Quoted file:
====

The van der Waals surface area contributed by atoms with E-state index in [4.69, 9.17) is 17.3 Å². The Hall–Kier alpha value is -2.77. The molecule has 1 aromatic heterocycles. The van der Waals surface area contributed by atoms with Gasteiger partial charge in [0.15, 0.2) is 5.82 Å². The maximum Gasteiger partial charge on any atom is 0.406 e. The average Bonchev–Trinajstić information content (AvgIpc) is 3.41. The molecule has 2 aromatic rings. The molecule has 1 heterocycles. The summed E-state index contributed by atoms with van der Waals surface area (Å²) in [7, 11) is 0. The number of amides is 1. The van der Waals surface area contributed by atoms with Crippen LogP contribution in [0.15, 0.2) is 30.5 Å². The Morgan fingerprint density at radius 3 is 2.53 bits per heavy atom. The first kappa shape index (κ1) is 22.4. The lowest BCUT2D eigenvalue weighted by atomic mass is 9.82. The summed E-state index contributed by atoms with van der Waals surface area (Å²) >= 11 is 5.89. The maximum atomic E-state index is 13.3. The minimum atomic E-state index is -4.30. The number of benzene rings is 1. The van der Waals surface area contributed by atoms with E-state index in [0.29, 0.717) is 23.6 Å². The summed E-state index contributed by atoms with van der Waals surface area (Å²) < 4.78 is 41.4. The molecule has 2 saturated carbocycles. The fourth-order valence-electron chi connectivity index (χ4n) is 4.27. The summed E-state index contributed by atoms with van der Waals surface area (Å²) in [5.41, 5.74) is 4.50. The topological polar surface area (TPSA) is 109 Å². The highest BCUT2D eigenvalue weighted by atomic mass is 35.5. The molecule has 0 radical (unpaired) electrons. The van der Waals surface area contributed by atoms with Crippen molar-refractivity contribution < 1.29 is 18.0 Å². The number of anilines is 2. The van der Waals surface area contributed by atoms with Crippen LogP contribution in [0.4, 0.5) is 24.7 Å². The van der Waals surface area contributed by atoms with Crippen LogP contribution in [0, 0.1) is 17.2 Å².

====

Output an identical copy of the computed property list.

The van der Waals surface area contributed by atoms with E-state index in [4.69, 9.17) is 17.3 Å². The Hall–Kier alpha value is -2.77. The molecule has 1 aromatic heterocycles. The van der Waals surface area contributed by atoms with Gasteiger partial charge in [0.15, 0.2) is 5.82 Å². The maximum Gasteiger partial charge on any atom is 0.406 e. The average Bonchev–Trinajstić information content (AvgIpc) is 3.41. The molecule has 2 aromatic rings. The molecule has 1 heterocycles. The summed E-state index contributed by atoms with van der Waals surface area (Å²) in [7, 11) is 0. The number of amides is 1. The van der Waals surface area contributed by atoms with Crippen LogP contribution in [0.15, 0.2) is 30.5 Å². The Morgan fingerprint density at radius 3 is 2.53 bits per heavy atom. The first kappa shape index (κ1) is 22.4. The lowest BCUT2D eigenvalue weighted by atomic mass is 9.82. The summed E-state index contributed by atoms with van der Waals surface area (Å²) >= 11 is 5.89. The maximum atomic E-state index is 13.3. The minimum atomic E-state index is -4.30. The number of benzene rings is 1. The van der Waals surface area contributed by atoms with E-state index in [0.29, 0.717) is 23.6 Å². The summed E-state index contributed by atoms with van der Waals surface area (Å²) < 4.78 is 41.4. The molecule has 2 saturated carbocycles. The fourth-order valence-electron chi connectivity index (χ4n) is 4.27. The summed E-state index contributed by atoms with van der Waals surface area (Å²) in [5.41, 5.74) is 4.50. The topological polar surface area (TPSA) is 109 Å². The highest BCUT2D eigenvalue weighted by atomic mass is 35.5. The molecule has 0 radical (unpaired) electrons. The van der Waals surface area contributed by atoms with Crippen molar-refractivity contribution < 1.29 is 18.0 Å². The number of anilines is 2. The van der Waals surface area contributed by atoms with Crippen LogP contribution in [0.4, 0.5) is 24.7 Å². The van der Waals surface area contributed by atoms with Crippen LogP contribution in [0, 0.1) is 17.2 Å².